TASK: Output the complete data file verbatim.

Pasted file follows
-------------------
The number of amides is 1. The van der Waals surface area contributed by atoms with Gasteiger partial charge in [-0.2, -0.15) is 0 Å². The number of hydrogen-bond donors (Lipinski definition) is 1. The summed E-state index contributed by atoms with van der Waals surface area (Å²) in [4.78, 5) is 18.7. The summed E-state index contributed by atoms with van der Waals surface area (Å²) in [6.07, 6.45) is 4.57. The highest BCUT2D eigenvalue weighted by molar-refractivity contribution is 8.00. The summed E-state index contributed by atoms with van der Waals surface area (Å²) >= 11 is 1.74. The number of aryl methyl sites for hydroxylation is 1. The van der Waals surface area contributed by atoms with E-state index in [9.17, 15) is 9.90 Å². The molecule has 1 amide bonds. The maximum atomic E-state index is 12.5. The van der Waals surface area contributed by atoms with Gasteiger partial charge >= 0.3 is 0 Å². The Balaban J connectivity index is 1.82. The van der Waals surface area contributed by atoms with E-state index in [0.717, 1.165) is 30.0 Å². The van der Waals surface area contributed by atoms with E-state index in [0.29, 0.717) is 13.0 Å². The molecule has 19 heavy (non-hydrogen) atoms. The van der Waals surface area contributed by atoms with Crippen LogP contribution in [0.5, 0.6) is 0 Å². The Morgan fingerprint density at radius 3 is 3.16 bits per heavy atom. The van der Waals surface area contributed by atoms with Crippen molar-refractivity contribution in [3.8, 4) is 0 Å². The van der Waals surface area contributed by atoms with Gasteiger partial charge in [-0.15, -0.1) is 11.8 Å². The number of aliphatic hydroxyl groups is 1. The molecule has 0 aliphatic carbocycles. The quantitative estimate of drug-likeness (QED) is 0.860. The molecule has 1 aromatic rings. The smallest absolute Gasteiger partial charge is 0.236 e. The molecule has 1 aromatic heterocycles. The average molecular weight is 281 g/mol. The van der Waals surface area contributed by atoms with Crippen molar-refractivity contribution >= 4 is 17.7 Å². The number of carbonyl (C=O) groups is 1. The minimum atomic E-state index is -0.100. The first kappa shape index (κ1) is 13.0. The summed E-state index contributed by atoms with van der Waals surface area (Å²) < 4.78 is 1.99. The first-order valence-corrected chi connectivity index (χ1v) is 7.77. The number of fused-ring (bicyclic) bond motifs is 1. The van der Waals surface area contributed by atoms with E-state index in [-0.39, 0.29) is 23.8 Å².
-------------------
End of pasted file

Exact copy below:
The number of amides is 1. The van der Waals surface area contributed by atoms with Gasteiger partial charge in [-0.2, -0.15) is 0 Å². The number of hydrogen-bond donors (Lipinski definition) is 1. The summed E-state index contributed by atoms with van der Waals surface area (Å²) in [4.78, 5) is 18.7. The summed E-state index contributed by atoms with van der Waals surface area (Å²) in [6.07, 6.45) is 4.57. The highest BCUT2D eigenvalue weighted by molar-refractivity contribution is 8.00. The summed E-state index contributed by atoms with van der Waals surface area (Å²) >= 11 is 1.74. The number of aryl methyl sites for hydroxylation is 1. The van der Waals surface area contributed by atoms with E-state index in [9.17, 15) is 9.90 Å². The molecule has 1 amide bonds. The maximum atomic E-state index is 12.5. The van der Waals surface area contributed by atoms with Gasteiger partial charge >= 0.3 is 0 Å². The Balaban J connectivity index is 1.82. The van der Waals surface area contributed by atoms with E-state index in [0.717, 1.165) is 30.0 Å². The van der Waals surface area contributed by atoms with E-state index in [0.29, 0.717) is 13.0 Å². The molecule has 19 heavy (non-hydrogen) atoms. The van der Waals surface area contributed by atoms with Crippen LogP contribution in [0.5, 0.6) is 0 Å². The Morgan fingerprint density at radius 3 is 3.16 bits per heavy atom. The van der Waals surface area contributed by atoms with Crippen molar-refractivity contribution in [3.8, 4) is 0 Å². The van der Waals surface area contributed by atoms with Gasteiger partial charge in [-0.15, -0.1) is 11.8 Å². The number of aliphatic hydroxyl groups is 1. The molecule has 0 aliphatic carbocycles. The quantitative estimate of drug-likeness (QED) is 0.860. The molecule has 1 aromatic rings. The smallest absolute Gasteiger partial charge is 0.236 e. The molecule has 1 aromatic heterocycles. The average molecular weight is 281 g/mol. The van der Waals surface area contributed by atoms with Crippen molar-refractivity contribution >= 4 is 17.7 Å². The number of carbonyl (C=O) groups is 1. The minimum atomic E-state index is -0.100. The first kappa shape index (κ1) is 13.0. The summed E-state index contributed by atoms with van der Waals surface area (Å²) < 4.78 is 1.99. The first-order valence-corrected chi connectivity index (χ1v) is 7.77. The number of fused-ring (bicyclic) bond motifs is 1. The van der Waals surface area contributed by atoms with E-state index in [-0.39, 0.29) is 23.8 Å².